Art, Antiquities, and Money Laundering

36 Pages Posted: 25 Jan 2023

See all articles by Derek Fincham

Derek Fincham

South Texas College of Law Houston

Date Written: January 24, 2023


Criminals often seek to disguise their illegal acts by generating complex layers to disguise. And the trade in art and antiquities allows for that complexity as a standard part of the market. In fact, the art world is perhaps even more susceptible to money laundering than other markets, in that not only has regulation been limited, but also because of traditional art market practices. An explosion in the value of art combined with traditionally lax regulation and safeguards leaves the art market open to potential money laundering. But not for long. Money laundering in the art world seems more common today than ever before. Yet a persistent lack of data hampers effective regulation. Efforts in Europe, the United Kingdom, and the United States are likely bringing a new regulatory tool to bear by imposing record-keeping and reporting requirements on some select participants in the art and antiquities markets. This regulation imposes new costs on sectors of these markets, but considerable doubts remain about how well they will accomplish their stated policy objectives.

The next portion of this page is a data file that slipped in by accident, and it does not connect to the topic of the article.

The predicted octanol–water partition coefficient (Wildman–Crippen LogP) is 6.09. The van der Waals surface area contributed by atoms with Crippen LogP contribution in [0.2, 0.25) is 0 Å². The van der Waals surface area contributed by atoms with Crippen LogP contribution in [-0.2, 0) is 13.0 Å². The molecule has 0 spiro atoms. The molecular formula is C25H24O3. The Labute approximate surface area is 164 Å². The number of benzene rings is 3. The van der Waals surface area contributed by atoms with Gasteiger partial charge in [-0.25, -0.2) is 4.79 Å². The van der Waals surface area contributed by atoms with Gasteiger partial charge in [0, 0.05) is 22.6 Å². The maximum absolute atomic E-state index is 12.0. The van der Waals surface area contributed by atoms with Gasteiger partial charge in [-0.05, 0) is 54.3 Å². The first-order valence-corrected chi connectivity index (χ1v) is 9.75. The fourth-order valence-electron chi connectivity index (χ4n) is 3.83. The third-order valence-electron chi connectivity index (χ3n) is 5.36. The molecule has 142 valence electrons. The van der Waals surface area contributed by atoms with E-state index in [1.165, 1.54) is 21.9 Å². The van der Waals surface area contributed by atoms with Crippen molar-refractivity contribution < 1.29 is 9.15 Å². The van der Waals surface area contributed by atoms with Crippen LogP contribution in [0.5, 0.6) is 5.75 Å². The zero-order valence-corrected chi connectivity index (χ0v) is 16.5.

Keywords: criminal law, money laundering, AML, art, antiquities, art law, cultural heritage, cultural property

Suggested Citation

Fincham, Derek, Art, Antiquities, and Money Laundering (January 24, 2023). Kentucky Law Journal, Vol. 111, 2023, Available at SSRN:

Derek Fincham (Contact Author)

South Texas College of Law Houston ( email )

1303 San Jacinto Street
Houston, TX 77002
United States
9546678328 (Phone)

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